Astronomer and mathematician Chandra Wickramasinghe, has been a notable figure in the ongoing scientific debates on evolution, promulgating the unlikelihood that natural selection could explain the origin of something as complicated as the cell . Wickramasinghe is better known for his conviction that life is a "cosmic phenomenon" - that it is through cosmic dust that life has been seeded on earth . Yet he is also known for his criticism of what he calls Darwinist indoctrination as witnessed in his appearance at the 1981 Creation Science trial in Arkansas. In his testimony he severely attacked Darwinian theory on the basis that the accumulation of mutations upon which natural selection supposedly acted would, if anything, lead to the gradual degradation and not accumulation of the genetic information that we see in organisms today . He thus relegated Darwinian Theory to its more conservative form in which, "the processes of mutation and natural selection can only produce very minor effects in life as a kind of fine tuning of the whole evolutionary process" .
The low probabilities of obtaining functional enzymes in a primordial soup rule out explanations appealing to law and chance (image source here)
Wickramasinghe argued that gaps in the fossil record as well as the absence of transitional forms linking up the different phyletic groupings of fossils make the broader application of Darwinism across biology untenable . Nevertheless, what really convinced Wickramasinghe of the insufficiency of Darwinism was that specific enzymes are needed within the cell for life to even exist. According to Wickramasinghe, if one were to envisage the random assembly of all these enzymes from some concoction of amino acids in a hypothetical primordial soup, the odds of obtaining these enzymes with the specific functions they have in the cell would be a staggeringly low 1 in 10exp40,000. As he subsequently concluded, "the number of shufflings needed to find life exceeds by many powers of 10 the number of all the atoms in the entire observable Universe".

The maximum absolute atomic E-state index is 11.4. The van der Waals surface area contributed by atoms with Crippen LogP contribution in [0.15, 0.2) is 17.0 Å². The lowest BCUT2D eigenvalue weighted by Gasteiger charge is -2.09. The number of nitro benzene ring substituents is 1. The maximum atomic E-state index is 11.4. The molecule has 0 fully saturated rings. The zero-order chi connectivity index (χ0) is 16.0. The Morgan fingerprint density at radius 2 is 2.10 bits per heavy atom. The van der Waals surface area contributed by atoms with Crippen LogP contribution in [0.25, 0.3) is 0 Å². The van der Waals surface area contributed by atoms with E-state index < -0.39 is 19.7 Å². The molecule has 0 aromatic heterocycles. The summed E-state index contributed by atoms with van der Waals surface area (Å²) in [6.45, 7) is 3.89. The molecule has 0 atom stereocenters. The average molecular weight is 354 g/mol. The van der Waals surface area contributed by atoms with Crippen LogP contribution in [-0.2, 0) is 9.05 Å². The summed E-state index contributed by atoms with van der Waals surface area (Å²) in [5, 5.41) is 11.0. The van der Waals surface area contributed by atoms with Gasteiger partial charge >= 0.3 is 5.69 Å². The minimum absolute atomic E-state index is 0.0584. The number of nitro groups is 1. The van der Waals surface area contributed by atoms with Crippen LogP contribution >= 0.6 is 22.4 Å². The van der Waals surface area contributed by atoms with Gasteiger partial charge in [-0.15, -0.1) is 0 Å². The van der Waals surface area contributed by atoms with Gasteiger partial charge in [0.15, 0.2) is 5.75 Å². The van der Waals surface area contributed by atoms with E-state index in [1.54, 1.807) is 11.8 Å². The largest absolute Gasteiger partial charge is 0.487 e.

The above observations themselves provide a source of awe and contravene the rather dismissive trivialization often used to oppose the inference of design- that the very fact that we are here to look back on the history of the universe is testimony that this very small probability must have been fulfilled without recourse to a designer's 'hand'. In reviewing Harold Morowitz work, for example, physicist and Nobel laureate Murray Gell-Mann defined prebiotic evolution as a 'gateway event' in which the synthesis of nucleotides permitted genomes to simply, "come into existence" . But the inference that big things like genomes come out of small changes like the synthesis of nucleotides carries with it a complete lack of causal specificity . We have no naturalistic causal chain that takes us from a primordial soup to a living cell. From the origin of the bacterial cell to the advent of the first single-celled eukaryotes and the eventual evolution of higher animals, we find crevasse-size gaps and discontinuities that do not lend themselves easily to simple 'gateway event'-type explanations. True, there is a clearly observable increase in the level of complexity throughout our natural history and certainly we observe the emergence of higher levels of organization in the 'aggrandizement' of human societies and animal communities. Nevertheless, while theorists such as Stuart Kauffman believe that chemicals can arrange themselves into stable cycles 'for free', without any purpose or forethought , design theorists see the complexity of living form as a hallmark of an intelligence behind the design. I would concur.
Details of Chandra Wickramasinghe's testimony at the 1981 Arkansas Evolution/Creation trial can be found at http://www.panspermia.org/chandra.htm
 Murray Gell-Mann (1994), The Quark and the Jaguar, Adventures in the simple and the complex. W.H. Freeman and Company, New York p.240
 William Dembski (2002), No Free Lunch: Why Specified Complexity Cannot Be Purchased Without Intelligence, Rowman & Littlefield Publishers, Inc, Lanham, Maryland pp 239-246
 Stuart Kauffman (2000), Investigations, Oxford University Press, New York
Copyright(c), 2008, Robert Deyes
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